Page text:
The early consensus seems to be that Obama’s speech was not particularly impressive, and that seems right, but it does seem to have been sufficient for his purposes at the end of the convention. His brief digression on foreign policy was of the greatest interest to me. As John Kerry had done earlier in the evening, and as Jim Antle suggested he might in a recent article here, Obama quickly dismantled Romney’s claims to both judgment and experience on this front. This is not hard to do, and Romney has gone out of his way for the last year to make sure it was easy.

Some Republicans and conservatives bridled at Obama’s remark that Romney and Ryan are “new” to foreign policy. Of course, many of them made the same complaint against Obama, whose experience was indeed very limited. Obama and his supporters ignored it or sought to deflect it by appealing to good judgment. Regardless, one reason this jab irritates some Republicans so much is that it is a perfectly valid and fair criticism of the current Republican ticket, and it is one that they have used in the past and would have used if the roles were reversed this time.

Can you imagine what would be said about a Democratic ticket that included a former one-term governor and a young member of the House whose main claim to foreign policy experience is lockstep support for one of the most incompetent administrations in modern history? We would never hear the end of how their party was neglecting national security. However, because Romney and Ryan say the “right” hawkish things, their lack of preparation is dismissed as irrelevant or no worse than anyone else’s. Of course, experience is no guarantee of wisdom or good decisions. Many of the people involved in the previous failed administration were very experienced. Experience is no substitute for good judgment. If candidates have already shown bad judgment, a lack of experience is hardly reassuring.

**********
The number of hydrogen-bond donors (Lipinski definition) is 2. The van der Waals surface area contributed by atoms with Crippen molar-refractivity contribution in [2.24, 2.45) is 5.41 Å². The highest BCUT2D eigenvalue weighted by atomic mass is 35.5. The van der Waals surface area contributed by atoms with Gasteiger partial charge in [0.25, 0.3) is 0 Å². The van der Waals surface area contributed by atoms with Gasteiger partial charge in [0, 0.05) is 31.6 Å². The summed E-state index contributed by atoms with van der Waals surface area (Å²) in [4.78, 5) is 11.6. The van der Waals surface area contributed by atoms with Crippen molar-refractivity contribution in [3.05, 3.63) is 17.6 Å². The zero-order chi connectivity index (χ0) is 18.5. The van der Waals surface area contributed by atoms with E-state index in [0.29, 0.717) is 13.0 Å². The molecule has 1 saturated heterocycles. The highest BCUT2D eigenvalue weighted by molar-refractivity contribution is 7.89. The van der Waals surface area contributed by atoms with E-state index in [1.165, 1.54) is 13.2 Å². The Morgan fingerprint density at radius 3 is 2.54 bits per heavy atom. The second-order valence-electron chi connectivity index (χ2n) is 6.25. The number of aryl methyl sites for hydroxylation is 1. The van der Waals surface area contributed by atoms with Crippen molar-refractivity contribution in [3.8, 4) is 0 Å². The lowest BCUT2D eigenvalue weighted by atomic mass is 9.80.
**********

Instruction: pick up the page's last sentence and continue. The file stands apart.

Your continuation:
So the real issue, as ever, is judgment. Romney’s “number one geopolitical foe” blunder on Russia painted a giant, red target on his back for Obama to hit, and Obama did just that. Obama said:

After all, you don’t call Russia our number one enemy – and not al Qaeda – unless you’re still stuck in a Cold War time warp. You might not be ready for diplomacy with Beijing if you can’t visit the Olympics without insulting our closest ally. My opponent said it was “tragic” to end the war in Iraq, and he won’t tell us how he’ll end the war in Afghanistan.

Obama took everything that is supposed to prove that Romney is “tough” and reliable (his antagonism towards Russia, his trip abroad, his reflexive support for prolonged wars) and showed how it proves he is unprepared and irresponsible. The Russia blunder plays into the hands of the Democrats more than any other. That blunder comes out of Romney’s knee-jerk rejectionism of current Russia policy. The arguments behind that rejectionism have no supporting evidence, which has forced Romney to ignore the policy’s modest successes and pretend that they never happened.

It was fitting that the Romney campaign chose today to release a memo on Obama’s supposed foreign policy failures, since most of the arguments included in the memo re-confirmed that Romney still doesn’t know what he’s talking about and has chosen not to correct his previous mistakes. Romney’s mistakes on Russia policy reflect the larger flaws in his foreign policy vision: it is based on illusions and outdated assumptions, it prioritizes checking off ideological boxes over securing American interests, and it refuses to acknowledge the merit of policies that advance the national interest when they rely on diplomatic engagement and negotiation. As a result, it didn’t take much to demolish the entire structure, and that is what happened tonight.